June had never wanted to be a role model for younger girls, but she and Merry were always flooded after the events for autographs and pictures. It had been nice to have that type of validation. June even wore a black hat with the words Bad Reputation in sparkles around the brim. Unfortunately, you start to speak your fate into existence by doing things like that. “Did you really cut her ponytail off with a switchblade?” Emily asked. “That’s what they say,” June said. That was one of a few instances that June couldn’t recall. What she did remember was catching Shayna with her hand down Dustin’s pants. And she remembered screaming at Dustin for cheating on her, and for his lousy taste in choosing Shayna to screw around with. Then June remembered polishing off half a bottle of Jack Daniel’s, as she got angrier and angrier. And the last thing she remembered was doing an obscene mechanical bull ride for a bunch of cheering rednecks at a bar. Things got fuzzier after that. At one point, June must have caught up with the happy couple again. Her knuckles had been busted open and Dustin had a broken nose. June had a vague memory of being sprawled out in the hay and mud, and Shayna kicking her in the stomach and ribs.

Then there was nothing. “You’re lucky no one caught the action on their phone.” June nodded. She had half expected it to be all over the internet with memes and videos. But that hadn’t happened. “I guess Shayna has friends in high places. That video would have ruined her image.” June had gone searching for it once the rehab center let her have her phone back. The only thing she had found was Dustin and Shayna’s engagement photos on Instagram. Barf. Shayna looked like a Karen with short hair. Dustin looked sexy as hell. Damn him. He must have got his nose set right away because there wasn’t even a bump to show for the fistfight. It had been his dumb idea to become exclusive.

June had resisted doing that for so long, because she knew how men were. She’d had a ringside seat while growing up for the fiasco that was her mother’s love life. Penny had become a chameleon, changing to fit whatever man she was with. She went through a homemaker phase, and one as a sex kitten. One month Mama was a rock groupie, and the next she had traded in all her concert T-shirts for conservative blouses and had become a church lady. It was enough to give a girl whiplash. There was no way in hell June was going to put herself through that. She had been happily ignored to do whatever she wanted during her childhood and she was determined to keep it that way. But Dustin had been persistent. And hot. Against her better judgment—and a lot of begging—he had worn her down. Finally, she’d agreed that they would be exclusive with each other. To be honest, it had almost been a relief not to wonder who she was going home with. Two weeks later, though, he was getting a handy from Shayna James in her horse’s stall. “At least Merry kicked her ass in the championships.

” “Shayna’s lucky that’s all Merry did.” June had been unable to take or make phone calls or have any contact with the outside world for a month after she had been forced by Sinclair Thompson, the head of public relations at the WPRC, to check into rehab. She had been terrified Merry was going to take revenge and wind up in a jail cell. the mean girl shit, and they certainly didn’t cheat. But they weren’t perfect little rodeo queens, either. She and Merry liked to party, and other people liked to gossip about that. Maybe they would have June loved the attention though, good or bad. The fans, at least, appreciated the Grayson sisters. June had never wanted to be a role model for younger girls, but she and Merry were always flooded after the events for autographs and pictures. It had been nice to have that type of validation. June even in sparkles around the brim. Unfortunately, you start remember was catching Shayna with her hand down Dustin’s pants. And she remembered screaming at Dustin for cheating on her, and for his lousy taste in choosing Shayna to screw around with. Then June remembered polishing off half a bottle of Jack Daniel’s, as she got angrier and angrier. And the last thing she remembered was doing an obscene mechanical bull ride At one point, June must have caught up with the happy couple again.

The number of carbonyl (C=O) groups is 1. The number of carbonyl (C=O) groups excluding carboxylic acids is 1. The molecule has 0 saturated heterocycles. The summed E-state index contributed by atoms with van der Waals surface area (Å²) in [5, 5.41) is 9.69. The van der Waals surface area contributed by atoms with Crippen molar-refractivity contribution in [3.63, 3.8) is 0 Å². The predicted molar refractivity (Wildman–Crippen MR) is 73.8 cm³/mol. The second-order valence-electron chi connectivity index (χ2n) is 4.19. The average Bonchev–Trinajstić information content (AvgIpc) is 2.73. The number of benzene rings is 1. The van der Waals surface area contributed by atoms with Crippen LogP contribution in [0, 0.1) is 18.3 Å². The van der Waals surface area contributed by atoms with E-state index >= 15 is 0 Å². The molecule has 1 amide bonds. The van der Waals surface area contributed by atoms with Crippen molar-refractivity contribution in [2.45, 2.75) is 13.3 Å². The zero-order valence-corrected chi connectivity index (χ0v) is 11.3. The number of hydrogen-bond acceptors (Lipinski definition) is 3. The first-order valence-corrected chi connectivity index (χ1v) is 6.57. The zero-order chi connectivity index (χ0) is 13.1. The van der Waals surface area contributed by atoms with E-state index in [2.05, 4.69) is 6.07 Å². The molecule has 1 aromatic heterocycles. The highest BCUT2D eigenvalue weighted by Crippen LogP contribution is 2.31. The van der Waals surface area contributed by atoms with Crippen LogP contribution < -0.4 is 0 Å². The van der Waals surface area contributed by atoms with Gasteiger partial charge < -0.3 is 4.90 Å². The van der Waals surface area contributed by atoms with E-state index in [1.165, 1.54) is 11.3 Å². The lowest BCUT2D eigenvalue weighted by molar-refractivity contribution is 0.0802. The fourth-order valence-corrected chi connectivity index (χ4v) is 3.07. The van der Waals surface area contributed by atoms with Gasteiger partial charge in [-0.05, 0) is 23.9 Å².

Her knuckles had been busted open and Dustin had a broken nose. June had a vague memory of being sprawled out in the hay and June nodded. She had half expected it to be all over the internet with memes and videos. But that hadn’t happened. “I guess Shayna has friends in high places. That video would have ruined her image.” June had gone searching for it once the rehab center let her have her phone back. The only Shayna looked like a Karen with short hair. Dustin looked sexy as hell. Damn him. He must have It had been his dumb idea to become exclusive. June had resisted doing that for so long, because she knew how men were. She’d had a ringside seat while growing up for the fiasco that was her mother’s love life. Penny had become a chameleon, changing to fit whatever man she was with. She went through a homemaker phase, and one as a sex kitten.

One month Mama was a rock groupie, and the next she had traded in all her concert T-shirts for conservative blouses and had become a church There was no way in hell June was going to put herself through that. She had been happily ignored But Dustin had been persistent. And hot. Against her better judgment—and a lot of begging—he had worn her down. Finally, she’d agreed that they would be exclusive with each other. To be honest, it had almost been a relief not to wonder who she was going home with. Two weeks later, though, he “Shayna’s lucky that’s all Merry did.” June had been unable to take or make phone calls or have any contact with the outside world for a month after she had been forced by Sinclair Thompson, the head of public relations at the WPRC, to check into rehab. She had been terrified Merry was going to “So what are you going to do with yourself?” Emily asked the question that had been haunting June ever since she’d come back to Last Stand. “I guess I’ve got to get a real job.”

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Updated: 24 November 2021 — 02:24